We are stardust.
We are golden.
And we’ve got to get ourselves
Back to the garden.
- Joni Mitchell
When I am not making jewelry, I enjoy writing, music, and mindful conversation. I live in the Boston area with my husband and teenage son.
FOR THE LOVE OF JEWELRY:
Why Jewelry is Awesome
by Angela Campbell O'Neil, Owner
Humans have been making and wearing jewelry for a very long time. Some estimate that the first jewelry was made as many as 80,000 to 100,000 years ago! And since that time, jewelry has played an important part in human life and history. Leaders have worn jewelry to symbolize their wealth and power. Healers have worn jewelry to enhance their skills. Some have believed in the healing properties of certain jewelry and have worn it for their health. Others have fashioned amulets using jewels and spells believed to provide them protection. In some cultures, beads were so important; they were actually used as currency!
Today, aside from the simple appreciation of its beauty and its aesthetic place in the world of fashion, we mostly use jewelry to symbolize love. The most obvious examples, of course, are engagement and wedding rings, which are traditionally exchanged in many cultures worldwide. However, even when not involved with the marriage ritual, jewelry remains a personal, special gift, usually reserved only for those that we love very much; and we feel love when we give it. We feel this love the first time we bring our mom home a macaroni necklace from kindergarten. She puts it on, and we beam with pride. Her eyes well with tears because she’s so touched, and she says it’s the most beautiful thing she’s ever seen.
Buying jewelry for oneself is also a loving gesture. What a wonderful feeling it is to finally save up for that incredible piece that you’ve had your eye on and to finally treat yourself! How exciting to walk out of that jewelry store wearing your new favorite accessory! Or, if you order online, it's the joy you feel when that much-awaited package finally arrives and you dig through the packing tissue to find that sweet little box inside that holds your sparkling new treasure! Don’t forget to treat yourself occasionally to this lovely experience of one of life’s small pleasures. A new piece of jewelry can be as uplifting as a day at the spa!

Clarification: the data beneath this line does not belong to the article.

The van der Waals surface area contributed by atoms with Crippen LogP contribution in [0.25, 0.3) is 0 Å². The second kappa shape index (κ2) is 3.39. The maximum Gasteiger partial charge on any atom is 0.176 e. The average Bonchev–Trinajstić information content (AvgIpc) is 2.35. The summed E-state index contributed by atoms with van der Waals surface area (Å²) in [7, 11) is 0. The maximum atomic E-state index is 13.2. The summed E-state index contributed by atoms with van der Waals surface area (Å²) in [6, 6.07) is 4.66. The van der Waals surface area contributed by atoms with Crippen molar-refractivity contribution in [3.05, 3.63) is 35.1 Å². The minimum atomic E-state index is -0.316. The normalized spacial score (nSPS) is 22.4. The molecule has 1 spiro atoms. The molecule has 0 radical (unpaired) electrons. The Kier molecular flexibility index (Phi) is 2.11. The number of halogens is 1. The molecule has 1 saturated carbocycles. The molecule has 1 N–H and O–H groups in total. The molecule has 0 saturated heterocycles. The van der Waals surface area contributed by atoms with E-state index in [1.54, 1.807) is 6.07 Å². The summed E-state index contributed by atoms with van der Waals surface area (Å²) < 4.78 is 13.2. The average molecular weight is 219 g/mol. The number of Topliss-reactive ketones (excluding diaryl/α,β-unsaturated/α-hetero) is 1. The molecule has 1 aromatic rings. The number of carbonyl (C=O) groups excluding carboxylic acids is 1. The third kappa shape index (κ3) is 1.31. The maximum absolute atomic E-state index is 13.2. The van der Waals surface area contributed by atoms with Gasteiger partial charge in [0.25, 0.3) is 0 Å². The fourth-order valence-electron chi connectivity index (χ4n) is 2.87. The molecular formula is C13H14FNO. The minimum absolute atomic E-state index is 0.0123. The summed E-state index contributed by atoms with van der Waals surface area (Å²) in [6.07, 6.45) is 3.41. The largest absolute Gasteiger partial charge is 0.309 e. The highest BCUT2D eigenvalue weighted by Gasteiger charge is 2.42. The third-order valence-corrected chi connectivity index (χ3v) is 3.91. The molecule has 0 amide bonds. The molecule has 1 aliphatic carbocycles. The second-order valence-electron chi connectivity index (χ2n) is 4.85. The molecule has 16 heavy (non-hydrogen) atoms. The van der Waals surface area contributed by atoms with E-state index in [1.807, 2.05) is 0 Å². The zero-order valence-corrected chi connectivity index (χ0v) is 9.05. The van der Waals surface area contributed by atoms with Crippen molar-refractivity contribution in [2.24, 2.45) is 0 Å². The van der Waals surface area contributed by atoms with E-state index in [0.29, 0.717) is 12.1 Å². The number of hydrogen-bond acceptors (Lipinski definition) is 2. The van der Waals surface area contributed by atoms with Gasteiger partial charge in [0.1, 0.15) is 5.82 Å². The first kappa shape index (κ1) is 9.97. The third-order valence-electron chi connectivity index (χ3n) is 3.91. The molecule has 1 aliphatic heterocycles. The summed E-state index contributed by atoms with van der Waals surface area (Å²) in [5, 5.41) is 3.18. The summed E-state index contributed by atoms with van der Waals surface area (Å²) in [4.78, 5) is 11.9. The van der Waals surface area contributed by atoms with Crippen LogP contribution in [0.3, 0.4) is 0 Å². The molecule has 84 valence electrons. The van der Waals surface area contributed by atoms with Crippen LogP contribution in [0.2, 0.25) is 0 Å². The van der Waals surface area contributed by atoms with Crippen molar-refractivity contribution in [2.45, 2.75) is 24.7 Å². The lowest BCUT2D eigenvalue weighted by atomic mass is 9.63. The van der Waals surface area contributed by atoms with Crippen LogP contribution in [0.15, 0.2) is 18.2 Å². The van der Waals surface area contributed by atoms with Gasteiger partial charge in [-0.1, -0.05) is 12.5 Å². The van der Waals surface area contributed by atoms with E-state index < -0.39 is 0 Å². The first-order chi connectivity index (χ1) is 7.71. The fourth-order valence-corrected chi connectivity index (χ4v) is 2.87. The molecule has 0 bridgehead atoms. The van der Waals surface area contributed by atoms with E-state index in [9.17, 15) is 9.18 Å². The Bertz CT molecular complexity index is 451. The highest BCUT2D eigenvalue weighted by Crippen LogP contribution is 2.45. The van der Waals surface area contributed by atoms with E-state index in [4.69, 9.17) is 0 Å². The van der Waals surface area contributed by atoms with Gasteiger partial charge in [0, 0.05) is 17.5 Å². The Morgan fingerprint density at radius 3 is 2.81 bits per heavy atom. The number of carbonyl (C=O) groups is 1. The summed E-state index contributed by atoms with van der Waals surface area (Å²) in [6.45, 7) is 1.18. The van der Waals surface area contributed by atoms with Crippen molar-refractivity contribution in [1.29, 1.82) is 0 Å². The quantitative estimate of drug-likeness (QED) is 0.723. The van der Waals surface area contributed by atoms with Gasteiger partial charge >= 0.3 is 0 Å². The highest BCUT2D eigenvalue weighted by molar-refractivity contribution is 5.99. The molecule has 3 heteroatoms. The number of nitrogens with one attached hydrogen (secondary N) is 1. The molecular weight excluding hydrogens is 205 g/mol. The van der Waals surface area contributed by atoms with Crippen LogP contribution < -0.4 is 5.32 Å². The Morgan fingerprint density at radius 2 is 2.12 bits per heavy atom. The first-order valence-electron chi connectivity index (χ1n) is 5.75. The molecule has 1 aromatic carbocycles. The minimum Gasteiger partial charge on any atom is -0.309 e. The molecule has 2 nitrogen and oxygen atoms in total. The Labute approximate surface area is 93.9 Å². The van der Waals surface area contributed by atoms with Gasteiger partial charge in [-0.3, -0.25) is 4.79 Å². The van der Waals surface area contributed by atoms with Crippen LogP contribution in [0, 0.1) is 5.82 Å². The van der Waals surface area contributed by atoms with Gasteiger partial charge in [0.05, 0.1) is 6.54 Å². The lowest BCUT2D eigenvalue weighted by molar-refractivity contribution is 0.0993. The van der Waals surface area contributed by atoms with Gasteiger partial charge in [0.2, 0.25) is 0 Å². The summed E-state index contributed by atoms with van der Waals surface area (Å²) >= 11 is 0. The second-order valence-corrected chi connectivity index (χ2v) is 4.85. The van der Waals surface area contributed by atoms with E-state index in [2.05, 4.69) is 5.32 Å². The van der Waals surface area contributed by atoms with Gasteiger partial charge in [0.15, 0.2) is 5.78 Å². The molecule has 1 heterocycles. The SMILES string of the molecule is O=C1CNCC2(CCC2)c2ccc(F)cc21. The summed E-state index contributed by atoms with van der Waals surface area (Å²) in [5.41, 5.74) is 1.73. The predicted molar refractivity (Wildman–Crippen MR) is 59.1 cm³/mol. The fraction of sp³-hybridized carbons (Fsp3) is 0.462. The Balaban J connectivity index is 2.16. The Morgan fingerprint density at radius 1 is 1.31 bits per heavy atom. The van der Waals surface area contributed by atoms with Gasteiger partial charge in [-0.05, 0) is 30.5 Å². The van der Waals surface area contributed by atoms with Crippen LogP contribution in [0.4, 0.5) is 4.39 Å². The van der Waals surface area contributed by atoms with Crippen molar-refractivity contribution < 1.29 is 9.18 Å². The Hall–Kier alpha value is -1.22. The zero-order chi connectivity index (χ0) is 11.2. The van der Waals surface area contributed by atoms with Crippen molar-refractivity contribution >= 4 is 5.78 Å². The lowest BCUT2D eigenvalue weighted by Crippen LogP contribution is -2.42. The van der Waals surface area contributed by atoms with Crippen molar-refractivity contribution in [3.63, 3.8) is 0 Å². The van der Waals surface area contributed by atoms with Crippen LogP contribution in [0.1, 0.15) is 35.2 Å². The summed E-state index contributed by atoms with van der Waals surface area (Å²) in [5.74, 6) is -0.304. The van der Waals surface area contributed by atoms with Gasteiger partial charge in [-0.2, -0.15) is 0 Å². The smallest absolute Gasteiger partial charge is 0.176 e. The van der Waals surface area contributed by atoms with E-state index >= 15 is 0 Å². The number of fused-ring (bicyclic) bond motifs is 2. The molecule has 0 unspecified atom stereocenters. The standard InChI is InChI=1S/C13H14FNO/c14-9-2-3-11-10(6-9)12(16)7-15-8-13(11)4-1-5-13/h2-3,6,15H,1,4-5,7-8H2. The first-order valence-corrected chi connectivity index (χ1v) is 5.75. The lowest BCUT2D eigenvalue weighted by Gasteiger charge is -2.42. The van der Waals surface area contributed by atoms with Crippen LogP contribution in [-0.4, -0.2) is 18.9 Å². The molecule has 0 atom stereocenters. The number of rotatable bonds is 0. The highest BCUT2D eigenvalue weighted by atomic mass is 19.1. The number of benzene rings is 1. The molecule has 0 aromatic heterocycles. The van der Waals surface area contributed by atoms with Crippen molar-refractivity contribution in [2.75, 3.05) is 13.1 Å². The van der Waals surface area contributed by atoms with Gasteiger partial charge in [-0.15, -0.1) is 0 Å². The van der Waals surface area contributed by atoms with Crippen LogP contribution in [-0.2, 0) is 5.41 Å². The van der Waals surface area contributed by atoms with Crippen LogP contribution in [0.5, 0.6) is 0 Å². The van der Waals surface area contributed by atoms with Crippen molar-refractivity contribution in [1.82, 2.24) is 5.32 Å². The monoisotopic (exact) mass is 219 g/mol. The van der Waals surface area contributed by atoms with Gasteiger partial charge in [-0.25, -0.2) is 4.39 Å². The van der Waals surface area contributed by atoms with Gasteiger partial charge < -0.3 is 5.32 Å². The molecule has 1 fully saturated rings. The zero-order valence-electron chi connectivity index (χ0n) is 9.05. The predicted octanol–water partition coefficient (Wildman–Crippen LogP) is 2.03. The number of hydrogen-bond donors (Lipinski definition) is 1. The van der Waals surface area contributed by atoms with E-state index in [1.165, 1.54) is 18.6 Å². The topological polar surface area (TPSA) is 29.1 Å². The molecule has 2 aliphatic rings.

All of this being said, I can’t tell you how much I enjoy making these tiny baubles that I know will be purchased and given and received in the spirit of love. Gemstones and precious metals are timeless materials that hold their value well, and I do my best to seek out products of the very best quality to construct my designs. I also like to collect and provide information about the metaphysical properties of the stones I use, because I feel it makes my pieces more substantial in the intellectual or psychological sense. Overall, however, what I really want is for you (or whoever you’re buying something for) to feel good when you wear my designs. Wearing a piece of jewelry that you love should make you feel special and give you a sense of well-being. I put a lot of love into my work, and I think that comes through in the finished product.
Finally, people are at their best when they are giving to others, truly and freely from the heart, whether the gift be tangible or immaterial. Here and there on my site, I say, “Be your best self,” because I think it is a nice reminder. Not only is it nice to give jewelry to others (or yourself) in the spirit of love, it is nice to do everything in the spirit of love.
Be your best self!
A NOTE ABOUT GLOBAL RESPONSIBILITY
I like my pieces to have a flare for the exotic, so I buy my beads and jewelry components from all over the world, often trying to get as close as possible to the source of the mines or local artisans, or whatever the case may be; and because I buy most of my materials through Etsy, I am able to do this in a way that is responsible to the planet.
Through Etsy, I am able to practice fair trade with individuals and businesses in developing nations, ensuring that people are paid fairly in the global market regardless of where they’re from.
Also, many people don’t know this but Etsy offsets 100% of the carbon emissions incurred by shipping. Isn’t that amazing? So almost all the materials I work with are “environmentally clean.” For more info, check out: https://www.etsy.com/impact.
Birdbath in a garden